This study should serve as a reminder to anybody who is being charged with a criminal offense that evidence against them can always be challenged and that no outcome is ever guaranteed. For those who have been charged with a crime, it is important to talk to a criminal defense attorney immediately. An experienced attorney can help clients build their case and fight to minimize the damage that a charge or conviction may carry.

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Search Warrant Needed for Homeless Camper’s Tent?

Posted Wednesday, October 11, 2017 by Andrew Charles Huff

Do police need a warrant to search a homeless man’s tent even if camping illegally? Pippin was a homeless man, living in a tent on public land in Vancouver. Police officers approached his tent and requested that he come out. When he didn’t and officers heard noise inside, they lifted a flap of the tent to look inside and observed a bag of methamphetamine. He was charged with drug possession.

The Court debated three factors—the historical protections, the intimate details revealed from a search, and the implications of recognizing this privacy interest. The Court found that Pippin’s tent functioned as part of his private affairs worthy of protection from unreasonable intrusions. His tent and its contents fell among those “privacy interests which citizens of this state should be entitled to hold, safe from governmental trespass absent a warrant, according to the Court. Therefore, Pippin’s tent and contents are protected under the Washington Constitution.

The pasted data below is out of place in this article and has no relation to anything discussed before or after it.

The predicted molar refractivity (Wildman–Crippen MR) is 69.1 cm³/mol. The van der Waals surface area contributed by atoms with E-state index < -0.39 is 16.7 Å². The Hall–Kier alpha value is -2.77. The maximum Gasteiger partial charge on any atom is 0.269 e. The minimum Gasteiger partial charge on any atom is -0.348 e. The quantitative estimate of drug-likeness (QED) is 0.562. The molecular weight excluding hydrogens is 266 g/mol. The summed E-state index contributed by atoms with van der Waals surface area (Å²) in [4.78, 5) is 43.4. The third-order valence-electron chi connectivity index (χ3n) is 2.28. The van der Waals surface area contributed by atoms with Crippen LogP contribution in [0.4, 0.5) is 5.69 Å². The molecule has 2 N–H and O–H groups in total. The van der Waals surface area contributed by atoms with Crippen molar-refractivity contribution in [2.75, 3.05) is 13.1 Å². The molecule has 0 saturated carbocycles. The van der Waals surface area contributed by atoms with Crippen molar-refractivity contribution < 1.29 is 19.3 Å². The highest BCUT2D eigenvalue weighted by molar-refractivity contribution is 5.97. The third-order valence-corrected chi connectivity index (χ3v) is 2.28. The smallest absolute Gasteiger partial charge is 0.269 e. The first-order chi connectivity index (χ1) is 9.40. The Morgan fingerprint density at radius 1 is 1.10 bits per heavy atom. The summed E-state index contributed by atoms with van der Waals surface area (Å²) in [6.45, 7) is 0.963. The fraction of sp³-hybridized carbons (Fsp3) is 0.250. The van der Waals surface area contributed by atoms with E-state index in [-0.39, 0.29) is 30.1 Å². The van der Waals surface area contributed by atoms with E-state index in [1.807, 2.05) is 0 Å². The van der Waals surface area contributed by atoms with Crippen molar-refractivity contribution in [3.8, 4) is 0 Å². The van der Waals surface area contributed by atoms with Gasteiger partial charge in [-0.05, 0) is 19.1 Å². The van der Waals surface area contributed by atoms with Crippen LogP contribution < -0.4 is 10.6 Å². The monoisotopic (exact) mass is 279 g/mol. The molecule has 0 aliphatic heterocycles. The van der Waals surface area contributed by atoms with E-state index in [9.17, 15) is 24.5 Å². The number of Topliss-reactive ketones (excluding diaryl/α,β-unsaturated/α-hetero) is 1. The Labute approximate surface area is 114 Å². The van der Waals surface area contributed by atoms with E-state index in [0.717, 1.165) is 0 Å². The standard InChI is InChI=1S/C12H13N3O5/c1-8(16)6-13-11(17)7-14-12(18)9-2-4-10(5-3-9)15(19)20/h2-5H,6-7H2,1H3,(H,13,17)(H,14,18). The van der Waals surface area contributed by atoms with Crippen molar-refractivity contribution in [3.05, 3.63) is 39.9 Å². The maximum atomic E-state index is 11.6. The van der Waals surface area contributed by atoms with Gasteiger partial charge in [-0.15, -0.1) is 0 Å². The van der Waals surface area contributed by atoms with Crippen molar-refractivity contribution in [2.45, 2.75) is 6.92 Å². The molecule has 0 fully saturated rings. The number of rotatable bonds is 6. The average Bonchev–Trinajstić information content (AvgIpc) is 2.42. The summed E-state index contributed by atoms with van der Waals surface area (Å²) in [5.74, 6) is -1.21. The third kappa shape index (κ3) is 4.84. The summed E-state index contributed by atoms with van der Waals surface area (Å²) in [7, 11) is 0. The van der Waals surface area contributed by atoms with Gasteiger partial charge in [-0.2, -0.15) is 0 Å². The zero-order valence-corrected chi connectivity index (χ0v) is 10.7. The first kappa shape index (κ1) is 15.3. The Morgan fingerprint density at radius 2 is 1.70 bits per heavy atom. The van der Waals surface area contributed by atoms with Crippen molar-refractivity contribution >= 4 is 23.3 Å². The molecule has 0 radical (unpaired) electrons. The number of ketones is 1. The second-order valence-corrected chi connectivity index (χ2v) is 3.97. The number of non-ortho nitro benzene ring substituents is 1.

State v. Pippin, 48540-1-II

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Washington’s DUI Laws Toughest in Nation

Posted Friday, September 29, 2017 by Andrew Charles Huff

Washington State’s DUI laws are among the toughest in the nation and every couple of years the State Legislature makes them tougher in some way. The DUI statute RCW 46.61.506 criminalizes those under the influence of alcohol and/or drugs, driving with a breath test reading of .08 or higher and driving with a THC level of 5 nanograms.

The penalties for a DUI conviction are administrative and criminal. The Department of Licensing will seek to suspend a person’s license if they are driving with a breath test reading of .08 or higher and driving with a THC level of 5 nanograms, or they refuse to provide a breath sample. The normal suspension period is 90 days unless a person refuses a breath test, wherein they face a minimum of a one year loss of their license. The driver has the opportunity to challenge the Department’s action with an administrative hearing, usually conducted over the phone.

The criminal penalties are stiff. A court must impose mandatory jail time of either one or two days for a first-time offense with maximum time reaching a year. The financial penalties for a DUI conviction can reach up to $5,000.00. Upon conviction, a court will impose five years of jurisdiction or probation, require an alcohol evaluation and other requirements during this probationary period.
A DUI arrest also carries potential damage to a person’s career. Those with a commercial driver’s license (CDL) and pilots can be affected. Also, it’s very difficult entering into Canada with a DUI conviction.

For more information, go to www.ahufflaw.com.